Although people with anxiety can relate to each other’s symptoms and feelings, sometimes anxiety “comes out” in ways we would’t expect. Behaviors that don’t outwardly scream “I’m anxious” could mean just that, and it can be difficult to explain why an anger outburst or sudden need to isolate is actually because of anxiety.
To get a better idea of all the different ways anxiety can come out, we asked people in our mental health community to share something they do when they’re anxious that others might not realize is because of anxiety.
Here’s what they shared with us:
- “I have an attitude out of no where and I can be really short with people even though it’s not their fault.” — Lisa K.
- “I cannot express myself right. I can’t find the words, they don’t come out in the right order and I cannot process what people are telling me. I can’t look at them, hear them speak and have no idea what they just said or did not understand them at all.” — Laura P.
- “I brush people off and close myself off. So many people think anxiety looks like running around and being visibly upset, but most often it’s a battle within your own mind. I know I’ll come off snarky, and I do, if people force me into talking (especially small talk) when I’m having a panic attack.” — Amanda P.
- “I question every little thing and no amount of reassurance will convince me that the people in my life don’t hate me.” — Lillian S.
- “I’m constantly fidgeting. With the pop socket on my phone, bracelets, anything. I also always play on my phone when I’m out. If I’m waiting in line at Walmart, I pull out my phone. Just standing there makes me anxious.” — Kariy Y.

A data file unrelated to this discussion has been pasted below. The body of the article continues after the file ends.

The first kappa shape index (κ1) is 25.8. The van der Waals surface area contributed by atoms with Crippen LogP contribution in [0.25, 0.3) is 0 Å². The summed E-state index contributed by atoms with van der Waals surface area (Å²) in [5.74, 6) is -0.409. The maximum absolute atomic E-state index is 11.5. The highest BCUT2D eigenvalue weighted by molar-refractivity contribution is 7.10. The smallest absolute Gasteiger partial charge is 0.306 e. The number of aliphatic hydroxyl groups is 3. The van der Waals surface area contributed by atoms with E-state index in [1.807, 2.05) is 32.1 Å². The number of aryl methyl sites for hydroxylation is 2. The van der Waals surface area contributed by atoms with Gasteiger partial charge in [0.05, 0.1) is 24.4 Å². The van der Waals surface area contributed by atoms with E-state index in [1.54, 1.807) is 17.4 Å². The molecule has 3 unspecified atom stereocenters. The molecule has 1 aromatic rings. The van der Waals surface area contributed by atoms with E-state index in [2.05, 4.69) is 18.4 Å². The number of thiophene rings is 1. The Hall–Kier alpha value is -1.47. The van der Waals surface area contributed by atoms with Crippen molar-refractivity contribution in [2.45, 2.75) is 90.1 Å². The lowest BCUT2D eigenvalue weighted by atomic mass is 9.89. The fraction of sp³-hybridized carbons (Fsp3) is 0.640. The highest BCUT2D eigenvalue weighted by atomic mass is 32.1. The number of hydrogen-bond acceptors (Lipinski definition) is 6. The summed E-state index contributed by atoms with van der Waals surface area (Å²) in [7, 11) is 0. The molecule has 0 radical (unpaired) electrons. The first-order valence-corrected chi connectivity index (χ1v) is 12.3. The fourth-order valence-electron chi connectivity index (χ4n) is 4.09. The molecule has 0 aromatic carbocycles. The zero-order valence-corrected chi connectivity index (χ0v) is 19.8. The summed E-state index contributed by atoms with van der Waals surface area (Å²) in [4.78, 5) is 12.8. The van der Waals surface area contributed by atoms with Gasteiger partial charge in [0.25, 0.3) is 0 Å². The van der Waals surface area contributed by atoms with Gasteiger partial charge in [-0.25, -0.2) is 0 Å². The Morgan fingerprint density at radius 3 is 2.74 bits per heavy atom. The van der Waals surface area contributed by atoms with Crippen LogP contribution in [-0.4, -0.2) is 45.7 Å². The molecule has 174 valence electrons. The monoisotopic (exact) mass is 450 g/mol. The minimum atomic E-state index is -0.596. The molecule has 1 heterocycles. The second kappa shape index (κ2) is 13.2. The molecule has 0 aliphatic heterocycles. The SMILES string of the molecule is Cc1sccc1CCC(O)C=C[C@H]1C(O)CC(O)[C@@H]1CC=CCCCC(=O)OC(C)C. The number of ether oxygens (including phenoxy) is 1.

- “I start shaking, start to get very angry and frustrated, start to get very quiet, the simplest decision turns extremely complicated or I may even start to shut down and ‘zone out.’ Can’t think of the words that I want to say (stutter).” — Matt S.
- “I lash out in anger. My brain fills up with anxiety and I sometimes say things I don’t mean because I feel like I’m in a fight or flight situation. It hurts my relationships with other people if I don’t watch what I say when anxious.” — Morgan M.
- “I slip the collar of my T-shirt over my mouth and just under my nose. It makes me feel comforted, much like sleeping with the blanket covering the face at night. I get stares, but honestly it’s for my own comfort.” — Christina M.
- “I pick my scalp hair. It probably looks terrible to other people but I can’t help it.” — Rebecca S.
- “My voice volume increases and I don’t know it. There is also increased urgency in my speaking.” — Jennifer Po.
- “My anxiety gave me dermatillomania. People notice that I dig and pick at my fingers to a point where I’m bleeding a lot, but don’t understand why. It only happens when I’m anxious, so it’s difficult to explain to others when I don’t realize that I’m doing it and then I get more flustered and irritable.” — Erica K.
- “I literally can’t sit still, I’ll do anything to distract myself and end up with a toothbrush in my hands scrubbing the bathroom tiles. I also bite my nails and tap my foot really fast.” — Audrie M.
- “I stop answering any and all texts, I rarely talk when I’m with someone or I talk too much.” — Erika K.
- “I shake my leg(s), almost like I am ‘buffering,’ usually more aggressively if I’m in the eye of a storm that’s exacerbating my anxiety. I also scratch at myself, sometimes breaking skin. It’s like I zone out as a distraction. Most people assume it’s a ‘normal’ tick, but these for me really come out when I’m anxious.” — Kate E.